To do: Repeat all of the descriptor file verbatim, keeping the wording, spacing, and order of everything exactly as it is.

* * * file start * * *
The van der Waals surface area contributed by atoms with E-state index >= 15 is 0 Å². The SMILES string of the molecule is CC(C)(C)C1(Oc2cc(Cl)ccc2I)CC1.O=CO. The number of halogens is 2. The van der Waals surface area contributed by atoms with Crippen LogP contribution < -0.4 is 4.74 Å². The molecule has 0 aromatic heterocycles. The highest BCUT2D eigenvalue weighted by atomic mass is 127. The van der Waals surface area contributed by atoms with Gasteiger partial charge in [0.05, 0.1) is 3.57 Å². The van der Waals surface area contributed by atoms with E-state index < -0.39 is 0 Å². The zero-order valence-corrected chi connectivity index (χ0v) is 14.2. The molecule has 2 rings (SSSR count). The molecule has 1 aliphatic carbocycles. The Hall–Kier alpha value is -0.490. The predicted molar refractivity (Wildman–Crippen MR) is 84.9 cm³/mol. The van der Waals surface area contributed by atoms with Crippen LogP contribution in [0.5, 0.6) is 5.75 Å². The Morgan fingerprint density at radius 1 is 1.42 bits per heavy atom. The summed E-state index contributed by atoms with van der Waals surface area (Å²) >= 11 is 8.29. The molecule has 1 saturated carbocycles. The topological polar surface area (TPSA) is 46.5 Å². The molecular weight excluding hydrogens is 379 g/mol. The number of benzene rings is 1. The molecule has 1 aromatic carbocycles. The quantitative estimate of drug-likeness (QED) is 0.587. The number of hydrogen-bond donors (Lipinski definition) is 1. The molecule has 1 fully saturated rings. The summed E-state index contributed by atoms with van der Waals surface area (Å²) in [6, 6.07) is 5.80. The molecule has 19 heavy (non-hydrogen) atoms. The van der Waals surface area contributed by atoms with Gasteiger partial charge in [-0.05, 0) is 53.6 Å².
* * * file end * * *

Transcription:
The van der Waals surface area contributed by atoms with E-state index >= 15 is 0 Å². The SMILES string of the molecule is CC(C)(C)C1(Oc2cc(Cl)ccc2I)CC1.O=CO. The number of halogens is 2. The van der Waals surface area contributed by atoms with Crippen LogP contribution < -0.4 is 4.74 Å². The molecule has 0 aromatic heterocycles. The highest BCUT2D eigenvalue weighted by atomic mass is 127. The van der Waals surface area contributed by atoms with Gasteiger partial charge in [0.05, 0.1) is 3.57 Å². The van der Waals surface area contributed by atoms with E-state index < -0.39 is 0 Å². The zero-order valence-corrected chi connectivity index (χ0v) is 14.2. The molecule has 2 rings (SSSR count). The molecule has 1 aliphatic carbocycles. The Hall–Kier alpha value is -0.490. The predicted molar refractivity (Wildman–Crippen MR) is 84.9 cm³/mol. The van der Waals surface area contributed by atoms with Crippen LogP contribution in [0.5, 0.6) is 5.75 Å². The Morgan fingerprint density at radius 1 is 1.42 bits per heavy atom. The summed E-state index contributed by atoms with van der Waals surface area (Å²) >= 11 is 8.29. The molecule has 1 saturated carbocycles. The topological polar surface area (TPSA) is 46.5 Å². The molecular weight excluding hydrogens is 379 g/mol. The number of benzene rings is 1. The molecule has 1 aromatic carbocycles. The quantitative estimate of drug-likeness (QED) is 0.587. The number of hydrogen-bond donors (Lipinski definition) is 1. The molecule has 1 fully saturated rings. The summed E-state index contributed by atoms with van der Waals surface area (Å²) in [6, 6.07) is 5.80. The molecule has 19 heavy (non-hydrogen) atoms. The van der Waals surface area contributed by atoms with Gasteiger partial charge in [-0.05, 0) is 53.6 Å².